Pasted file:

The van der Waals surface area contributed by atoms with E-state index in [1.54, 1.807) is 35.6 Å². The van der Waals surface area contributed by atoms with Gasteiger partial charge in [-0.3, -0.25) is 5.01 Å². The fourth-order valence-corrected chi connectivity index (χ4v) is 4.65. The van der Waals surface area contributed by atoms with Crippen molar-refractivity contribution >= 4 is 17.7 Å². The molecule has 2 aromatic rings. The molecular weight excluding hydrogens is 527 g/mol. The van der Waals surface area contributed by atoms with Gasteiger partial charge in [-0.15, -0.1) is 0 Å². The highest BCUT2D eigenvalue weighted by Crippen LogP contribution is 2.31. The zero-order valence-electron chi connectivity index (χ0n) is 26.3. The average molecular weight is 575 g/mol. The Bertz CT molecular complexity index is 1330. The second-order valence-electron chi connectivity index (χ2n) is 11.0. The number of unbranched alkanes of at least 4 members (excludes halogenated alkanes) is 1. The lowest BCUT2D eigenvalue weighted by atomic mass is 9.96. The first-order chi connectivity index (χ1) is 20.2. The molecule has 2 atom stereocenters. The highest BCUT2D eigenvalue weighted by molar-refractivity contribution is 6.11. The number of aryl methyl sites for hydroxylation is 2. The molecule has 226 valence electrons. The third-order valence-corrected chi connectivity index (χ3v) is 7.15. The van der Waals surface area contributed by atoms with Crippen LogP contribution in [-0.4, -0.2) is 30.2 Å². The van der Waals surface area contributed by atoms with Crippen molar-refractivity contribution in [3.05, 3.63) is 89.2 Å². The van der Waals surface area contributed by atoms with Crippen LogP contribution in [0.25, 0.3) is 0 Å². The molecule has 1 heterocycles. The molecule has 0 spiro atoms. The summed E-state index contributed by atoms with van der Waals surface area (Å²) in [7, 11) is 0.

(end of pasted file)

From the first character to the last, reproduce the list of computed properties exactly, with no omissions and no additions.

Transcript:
The van der Waals surface area contributed by atoms with E-state index in [1.54, 1.807) is 35.6 Å². The van der Waals surface area contributed by atoms with Gasteiger partial charge in [-0.3, -0.25) is 5.01 Å². The fourth-order valence-corrected chi connectivity index (χ4v) is 4.65. The van der Waals surface area contributed by atoms with Crippen molar-refractivity contribution >= 4 is 17.7 Å². The molecule has 2 aromatic rings. The molecular weight excluding hydrogens is 527 g/mol. The van der Waals surface area contributed by atoms with Gasteiger partial charge in [-0.15, -0.1) is 0 Å². The highest BCUT2D eigenvalue weighted by Crippen LogP contribution is 2.31. The zero-order valence-electron chi connectivity index (χ0n) is 26.3. The average molecular weight is 575 g/mol. The Bertz CT molecular complexity index is 1330. The second-order valence-electron chi connectivity index (χ2n) is 11.0. The number of unbranched alkanes of at least 4 members (excludes halogenated alkanes) is 1. The lowest BCUT2D eigenvalue weighted by atomic mass is 9.96. The first-order chi connectivity index (χ1) is 20.2. The molecule has 2 atom stereocenters. The highest BCUT2D eigenvalue weighted by molar-refractivity contribution is 6.11. The number of aryl methyl sites for hydroxylation is 2. The molecule has 226 valence electrons. The third-order valence-corrected chi connectivity index (χ3v) is 7.15. The van der Waals surface area contributed by atoms with Crippen LogP contribution in [-0.4, -0.2) is 30.2 Å². The van der Waals surface area contributed by atoms with Crippen molar-refractivity contribution in [3.05, 3.63) is 89.2 Å². The van der Waals surface area contributed by atoms with Crippen LogP contribution in [0.25, 0.3) is 0 Å². The molecule has 1 heterocycles. The molecule has 0 spiro atoms. The summed E-state index contributed by atoms with van der Waals surface area (Å²) in [7, 11) is 0.